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  • Cheryl Tan

Campire Audio Orbit Review: Awesome First Attempt!

This is Campfire Audio’s first foray into true wireless earbuds, and while there are some issues, overall, I’d say it’s a win for them. We have the Campfire Audio Orbit earbuds with us today, and they’re pretty darn good, if you can overlook some issues.


So, let’s talk design first. The packaging and unboxing experience was really quite impressive, and a nice touch to Campfire Audio’s space-themed wired products from before. I mean, Andromeda, Solaris, Equinox, yeah, pretty space-themed. But yes, this blue box is gorgeous, and there’s even an encouraging “nicely done” when you lift the flap. It’s been a while since I’ve been complimented for unboxing a product, so that was fun.

Inside, you get the foam and silicon ear tips, a very short charging cable, a cool little pin and a booklet for controls, pairing, reset and all that. And that’s about it. Oh, and the earbuds and case of course. So immediately, off the bat, I’m a bit conflicted about the colour choice that Campfire Audio has gone with. It’s a subdued beige/brown on the outside of the case, and I do like that you get a pop of lime green on the inside. But the earbuds themselves are the same beige/brown colour, which is pretty reminiscent of a hearing aid. Not the best idea I think.

The case, additionally, is kinda problematic. It’s made of plastic, and normally I wouldn’t nitpick because a lot of cases use plastic, but this plastic seems to be really soft. I placed it in my bag while going out, and when I got home, there was already a ding on the case. Not even a scuff, but an actual ding. Bit of a shame, really. It would be nice if stronger plastic was used here. Anyway, on to the earbuds.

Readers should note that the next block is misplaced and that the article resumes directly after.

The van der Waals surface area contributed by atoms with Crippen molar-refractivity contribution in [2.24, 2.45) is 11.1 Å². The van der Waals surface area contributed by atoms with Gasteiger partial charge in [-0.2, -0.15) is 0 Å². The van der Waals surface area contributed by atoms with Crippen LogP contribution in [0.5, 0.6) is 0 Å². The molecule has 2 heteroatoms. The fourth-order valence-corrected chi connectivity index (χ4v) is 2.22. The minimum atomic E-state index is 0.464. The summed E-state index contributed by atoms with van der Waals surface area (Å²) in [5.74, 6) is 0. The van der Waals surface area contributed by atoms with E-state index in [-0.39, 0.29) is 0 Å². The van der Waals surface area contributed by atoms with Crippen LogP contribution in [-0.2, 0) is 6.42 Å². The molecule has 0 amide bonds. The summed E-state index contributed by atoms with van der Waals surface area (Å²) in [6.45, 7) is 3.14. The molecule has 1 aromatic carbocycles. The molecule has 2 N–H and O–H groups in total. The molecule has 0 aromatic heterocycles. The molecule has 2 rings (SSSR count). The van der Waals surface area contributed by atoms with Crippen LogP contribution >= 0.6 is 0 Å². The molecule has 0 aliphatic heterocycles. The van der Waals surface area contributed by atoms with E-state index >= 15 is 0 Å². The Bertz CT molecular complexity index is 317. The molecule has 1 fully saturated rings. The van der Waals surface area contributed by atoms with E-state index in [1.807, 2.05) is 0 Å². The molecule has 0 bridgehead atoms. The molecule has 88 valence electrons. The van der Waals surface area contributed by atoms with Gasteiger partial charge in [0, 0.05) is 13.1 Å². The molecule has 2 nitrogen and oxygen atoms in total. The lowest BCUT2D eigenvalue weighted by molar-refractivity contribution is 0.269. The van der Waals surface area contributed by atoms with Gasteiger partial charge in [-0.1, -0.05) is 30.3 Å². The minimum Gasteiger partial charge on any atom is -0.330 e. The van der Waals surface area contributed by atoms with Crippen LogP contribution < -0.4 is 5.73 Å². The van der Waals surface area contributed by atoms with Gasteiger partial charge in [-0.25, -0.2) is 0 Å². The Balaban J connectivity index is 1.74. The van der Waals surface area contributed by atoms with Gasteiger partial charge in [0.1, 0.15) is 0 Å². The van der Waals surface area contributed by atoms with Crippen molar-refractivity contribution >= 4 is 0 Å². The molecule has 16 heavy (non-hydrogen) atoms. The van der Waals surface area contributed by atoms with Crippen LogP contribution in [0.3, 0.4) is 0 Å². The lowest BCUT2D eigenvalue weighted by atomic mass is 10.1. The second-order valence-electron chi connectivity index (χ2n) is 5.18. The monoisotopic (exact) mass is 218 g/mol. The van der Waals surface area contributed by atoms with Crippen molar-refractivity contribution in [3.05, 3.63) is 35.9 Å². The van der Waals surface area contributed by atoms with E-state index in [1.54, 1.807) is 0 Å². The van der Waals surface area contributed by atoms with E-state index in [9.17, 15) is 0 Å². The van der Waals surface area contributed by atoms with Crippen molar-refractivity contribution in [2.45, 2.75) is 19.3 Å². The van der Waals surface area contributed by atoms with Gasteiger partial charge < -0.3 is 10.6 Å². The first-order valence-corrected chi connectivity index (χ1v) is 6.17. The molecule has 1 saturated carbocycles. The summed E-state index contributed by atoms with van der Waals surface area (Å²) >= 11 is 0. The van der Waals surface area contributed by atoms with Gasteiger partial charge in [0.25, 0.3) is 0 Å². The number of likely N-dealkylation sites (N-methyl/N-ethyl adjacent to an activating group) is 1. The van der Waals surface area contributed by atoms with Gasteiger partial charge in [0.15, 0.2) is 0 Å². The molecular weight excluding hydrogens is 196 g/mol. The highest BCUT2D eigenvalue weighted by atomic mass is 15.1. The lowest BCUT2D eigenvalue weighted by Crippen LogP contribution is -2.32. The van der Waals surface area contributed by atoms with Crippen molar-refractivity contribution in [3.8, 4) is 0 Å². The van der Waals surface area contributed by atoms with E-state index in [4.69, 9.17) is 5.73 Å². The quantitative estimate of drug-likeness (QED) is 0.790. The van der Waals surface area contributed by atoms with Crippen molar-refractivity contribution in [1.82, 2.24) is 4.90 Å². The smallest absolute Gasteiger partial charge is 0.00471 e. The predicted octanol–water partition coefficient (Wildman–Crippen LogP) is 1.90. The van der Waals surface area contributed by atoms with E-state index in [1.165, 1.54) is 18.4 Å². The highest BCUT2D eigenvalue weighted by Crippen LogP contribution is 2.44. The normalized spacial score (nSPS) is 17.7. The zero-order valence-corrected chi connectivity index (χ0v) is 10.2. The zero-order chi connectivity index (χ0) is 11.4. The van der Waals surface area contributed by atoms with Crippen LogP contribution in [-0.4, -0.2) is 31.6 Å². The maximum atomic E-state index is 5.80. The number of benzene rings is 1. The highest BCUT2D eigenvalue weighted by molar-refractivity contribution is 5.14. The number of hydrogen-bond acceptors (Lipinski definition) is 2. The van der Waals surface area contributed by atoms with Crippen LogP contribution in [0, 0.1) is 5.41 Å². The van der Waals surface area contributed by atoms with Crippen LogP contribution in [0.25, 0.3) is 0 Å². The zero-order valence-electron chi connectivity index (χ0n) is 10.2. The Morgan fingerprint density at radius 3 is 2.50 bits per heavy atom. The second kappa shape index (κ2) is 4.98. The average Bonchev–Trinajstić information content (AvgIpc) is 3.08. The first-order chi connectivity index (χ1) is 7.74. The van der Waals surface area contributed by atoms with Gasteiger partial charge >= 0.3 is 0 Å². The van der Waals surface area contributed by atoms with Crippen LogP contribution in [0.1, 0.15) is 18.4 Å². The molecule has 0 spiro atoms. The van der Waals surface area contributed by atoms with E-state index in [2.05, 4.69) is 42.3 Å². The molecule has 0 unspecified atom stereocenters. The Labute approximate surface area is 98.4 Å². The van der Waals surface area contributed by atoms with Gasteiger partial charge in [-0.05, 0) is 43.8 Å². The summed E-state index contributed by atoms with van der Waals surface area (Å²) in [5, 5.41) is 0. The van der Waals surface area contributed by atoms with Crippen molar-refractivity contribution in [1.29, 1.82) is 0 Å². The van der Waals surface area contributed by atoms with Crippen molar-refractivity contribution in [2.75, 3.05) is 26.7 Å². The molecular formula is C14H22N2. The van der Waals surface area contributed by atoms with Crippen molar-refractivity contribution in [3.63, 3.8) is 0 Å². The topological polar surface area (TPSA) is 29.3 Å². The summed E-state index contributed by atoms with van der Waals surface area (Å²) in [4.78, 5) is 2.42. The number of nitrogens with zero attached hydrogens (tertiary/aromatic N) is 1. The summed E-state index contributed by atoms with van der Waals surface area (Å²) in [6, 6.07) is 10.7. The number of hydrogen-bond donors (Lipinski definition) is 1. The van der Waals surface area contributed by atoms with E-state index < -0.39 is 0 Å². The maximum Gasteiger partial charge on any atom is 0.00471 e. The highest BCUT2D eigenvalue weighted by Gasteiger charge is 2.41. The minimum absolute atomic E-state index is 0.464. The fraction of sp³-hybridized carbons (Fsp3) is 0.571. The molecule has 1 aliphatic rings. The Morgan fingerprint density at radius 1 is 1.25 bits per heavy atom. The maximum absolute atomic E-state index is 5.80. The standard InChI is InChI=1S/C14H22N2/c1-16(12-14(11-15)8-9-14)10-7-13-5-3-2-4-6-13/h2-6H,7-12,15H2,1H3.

It is a bit hard to take them out of the case, because of how the lid opens. So instead of having a finger on top and bottom, I end up having to remember to place my fingers on the sides to pull the earbuds out of the case instead. But the design certainly is in line with Campfire Audio’s standard look, and it’s pretty nice.

These come with silicon tips by default, but they’re not my favourite for a few reasons. First, I found that the silicon tips did not help with passive noise isolation very much, while the foam, of course, does a better job. Additionally, the stainless steel nozzles of these earbuds are rather short, resulting in a shallower insertion in the ear canal, meaning again, less noise blocked out and a less secure fit. With the silicon tips, I found myself constantly readjusting the earbuds as they would move out of place with the simplest motion or me opening my mouth. With the foam tips, it’s less of an issue. Regardless of whether you’re using foam tips or silicon tips, one problem remains. There’s no wax filter or guard, meaning all your earwax will eventually clog up the nozzle. No good solution here, except to either get third-party tips that have wax filters or just make it a point to clean the nozzles frequently.

Touch Controls & App

There are touch controls here, and it’s pretty straightforward. A single tap on either side controls play/pause, while on the left, a double tap skips tracks backwards, a triple tap pulls up the voice assistant and a long tap and hold lowers the volume. On the right, a double tap skips tracks forwards and a triple tap pulls up the voice assistant, while a long tap and hold raises the volume.